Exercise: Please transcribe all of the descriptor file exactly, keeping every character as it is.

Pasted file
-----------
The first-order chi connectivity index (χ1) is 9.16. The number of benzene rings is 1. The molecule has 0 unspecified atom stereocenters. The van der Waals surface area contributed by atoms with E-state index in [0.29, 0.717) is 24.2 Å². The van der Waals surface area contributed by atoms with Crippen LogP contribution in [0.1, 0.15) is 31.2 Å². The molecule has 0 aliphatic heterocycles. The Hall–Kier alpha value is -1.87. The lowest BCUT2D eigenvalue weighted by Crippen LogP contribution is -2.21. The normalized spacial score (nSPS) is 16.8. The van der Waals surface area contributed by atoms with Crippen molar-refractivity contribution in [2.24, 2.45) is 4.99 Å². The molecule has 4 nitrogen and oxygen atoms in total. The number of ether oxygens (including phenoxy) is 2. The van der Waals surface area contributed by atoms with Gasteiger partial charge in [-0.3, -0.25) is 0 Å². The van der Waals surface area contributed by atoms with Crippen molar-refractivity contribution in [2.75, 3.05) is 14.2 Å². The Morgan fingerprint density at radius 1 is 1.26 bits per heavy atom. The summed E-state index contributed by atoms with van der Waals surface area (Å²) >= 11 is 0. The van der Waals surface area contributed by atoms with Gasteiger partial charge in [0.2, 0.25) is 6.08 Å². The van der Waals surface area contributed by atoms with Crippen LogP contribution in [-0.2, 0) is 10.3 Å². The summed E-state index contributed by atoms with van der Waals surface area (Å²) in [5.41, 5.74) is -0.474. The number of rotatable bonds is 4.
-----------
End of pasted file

The first-order chi connectivity index (χ1) is 9.16. The number of benzene rings is 1. The molecule has 0 unspecified atom stereocenters. The van der Waals surface area contributed by atoms with E-state index in [0.29, 0.717) is 24.2 Å². The van der Waals surface area contributed by atoms with Crippen LogP contribution in [0.1, 0.15) is 31.2 Å². The molecule has 0 aliphatic heterocycles. The Hall–Kier alpha value is -1.87. The lowest BCUT2D eigenvalue weighted by Crippen LogP contribution is -2.21. The normalized spacial score (nSPS) is 16.8. The van der Waals surface area contributed by atoms with Crippen molar-refractivity contribution in [2.24, 2.45) is 4.99 Å². The molecule has 4 nitrogen and oxygen atoms in total. The number of ether oxygens (including phenoxy) is 2. The van der Waals surface area contributed by atoms with Gasteiger partial charge in [-0.3, -0.25) is 0 Å². The van der Waals surface area contributed by atoms with Crippen molar-refractivity contribution in [2.75, 3.05) is 14.2 Å². The Morgan fingerprint density at radius 1 is 1.26 bits per heavy atom. The summed E-state index contributed by atoms with van der Waals surface area (Å²) >= 11 is 0. The van der Waals surface area contributed by atoms with Gasteiger partial charge in [0.2, 0.25) is 6.08 Å². The van der Waals surface area contributed by atoms with Crippen LogP contribution in [-0.2, 0) is 10.3 Å². The summed E-state index contributed by atoms with van der Waals surface area (Å²) in [5.41, 5.74) is -0.474. The number of rotatable bonds is 4.